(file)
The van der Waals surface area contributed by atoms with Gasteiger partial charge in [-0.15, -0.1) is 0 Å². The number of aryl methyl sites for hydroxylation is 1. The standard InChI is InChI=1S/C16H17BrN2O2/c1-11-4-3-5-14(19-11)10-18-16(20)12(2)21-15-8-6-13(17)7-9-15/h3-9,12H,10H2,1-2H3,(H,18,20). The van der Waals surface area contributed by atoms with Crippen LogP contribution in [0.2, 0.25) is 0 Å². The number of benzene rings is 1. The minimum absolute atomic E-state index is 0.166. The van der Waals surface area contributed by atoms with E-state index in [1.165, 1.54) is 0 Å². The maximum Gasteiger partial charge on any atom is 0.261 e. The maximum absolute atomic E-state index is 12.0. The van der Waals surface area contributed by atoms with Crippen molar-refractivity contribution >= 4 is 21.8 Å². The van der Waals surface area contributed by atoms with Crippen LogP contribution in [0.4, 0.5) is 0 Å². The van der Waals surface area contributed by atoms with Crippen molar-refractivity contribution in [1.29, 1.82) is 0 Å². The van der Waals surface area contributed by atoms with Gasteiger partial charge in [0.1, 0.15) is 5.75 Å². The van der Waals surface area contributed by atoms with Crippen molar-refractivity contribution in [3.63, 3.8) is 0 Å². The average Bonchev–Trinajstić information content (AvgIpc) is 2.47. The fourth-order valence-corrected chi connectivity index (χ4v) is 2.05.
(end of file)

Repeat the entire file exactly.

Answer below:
The van der Waals surface area contributed by atoms with Gasteiger partial charge in [-0.15, -0.1) is 0 Å². The number of aryl methyl sites for hydroxylation is 1. The standard InChI is InChI=1S/C16H17BrN2O2/c1-11-4-3-5-14(19-11)10-18-16(20)12(2)21-15-8-6-13(17)7-9-15/h3-9,12H,10H2,1-2H3,(H,18,20). The van der Waals surface area contributed by atoms with Crippen LogP contribution in [0.2, 0.25) is 0 Å². The number of benzene rings is 1. The minimum absolute atomic E-state index is 0.166. The van der Waals surface area contributed by atoms with E-state index in [1.165, 1.54) is 0 Å². The maximum Gasteiger partial charge on any atom is 0.261 e. The maximum absolute atomic E-state index is 12.0. The van der Waals surface area contributed by atoms with Crippen molar-refractivity contribution >= 4 is 21.8 Å². The van der Waals surface area contributed by atoms with Crippen LogP contribution in [0.4, 0.5) is 0 Å². The van der Waals surface area contributed by atoms with Crippen molar-refractivity contribution in [1.29, 1.82) is 0 Å². The van der Waals surface area contributed by atoms with Gasteiger partial charge in [0.1, 0.15) is 5.75 Å². The van der Waals surface area contributed by atoms with Crippen molar-refractivity contribution in [3.63, 3.8) is 0 Å². The average Bonchev–Trinajstić information content (AvgIpc) is 2.47. The fourth-order valence-corrected chi connectivity index (χ4v) is 2.05.